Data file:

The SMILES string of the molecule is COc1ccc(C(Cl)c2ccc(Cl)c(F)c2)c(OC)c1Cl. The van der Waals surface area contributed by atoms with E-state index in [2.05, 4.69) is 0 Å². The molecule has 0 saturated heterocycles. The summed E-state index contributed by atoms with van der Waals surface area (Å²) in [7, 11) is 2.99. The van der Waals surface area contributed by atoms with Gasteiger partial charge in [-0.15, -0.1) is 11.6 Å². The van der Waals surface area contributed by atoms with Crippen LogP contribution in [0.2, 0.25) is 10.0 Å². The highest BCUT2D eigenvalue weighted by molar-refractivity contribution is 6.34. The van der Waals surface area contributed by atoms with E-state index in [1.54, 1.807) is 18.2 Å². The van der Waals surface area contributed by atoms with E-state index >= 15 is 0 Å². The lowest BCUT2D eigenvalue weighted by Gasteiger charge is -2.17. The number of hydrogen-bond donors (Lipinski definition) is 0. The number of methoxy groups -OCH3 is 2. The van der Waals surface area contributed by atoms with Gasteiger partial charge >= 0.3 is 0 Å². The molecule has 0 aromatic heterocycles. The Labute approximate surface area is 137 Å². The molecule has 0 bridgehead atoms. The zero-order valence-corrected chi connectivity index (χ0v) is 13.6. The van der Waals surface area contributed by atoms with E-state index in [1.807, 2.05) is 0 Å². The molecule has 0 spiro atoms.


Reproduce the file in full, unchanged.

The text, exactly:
The SMILES string of the molecule is COc1ccc(C(Cl)c2ccc(Cl)c(F)c2)c(OC)c1Cl. The van der Waals surface area contributed by atoms with E-state index in [2.05, 4.69) is 0 Å². The molecule has 0 saturated heterocycles. The summed E-state index contributed by atoms with van der Waals surface area (Å²) in [7, 11) is 2.99. The van der Waals surface area contributed by atoms with Gasteiger partial charge in [-0.15, -0.1) is 11.6 Å². The van der Waals surface area contributed by atoms with Crippen LogP contribution in [0.2, 0.25) is 10.0 Å². The highest BCUT2D eigenvalue weighted by molar-refractivity contribution is 6.34. The van der Waals surface area contributed by atoms with E-state index in [1.54, 1.807) is 18.2 Å². The van der Waals surface area contributed by atoms with E-state index >= 15 is 0 Å². The lowest BCUT2D eigenvalue weighted by Gasteiger charge is -2.17. The number of hydrogen-bond donors (Lipinski definition) is 0. The number of methoxy groups -OCH3 is 2. The van der Waals surface area contributed by atoms with Gasteiger partial charge >= 0.3 is 0 Å². The molecule has 0 aromatic heterocycles. The Labute approximate surface area is 137 Å². The molecule has 0 bridgehead atoms. The zero-order valence-corrected chi connectivity index (χ0v) is 13.6. The van der Waals surface area contributed by atoms with E-state index in [1.807, 2.05) is 0 Å². The molecule has 0 spiro atoms.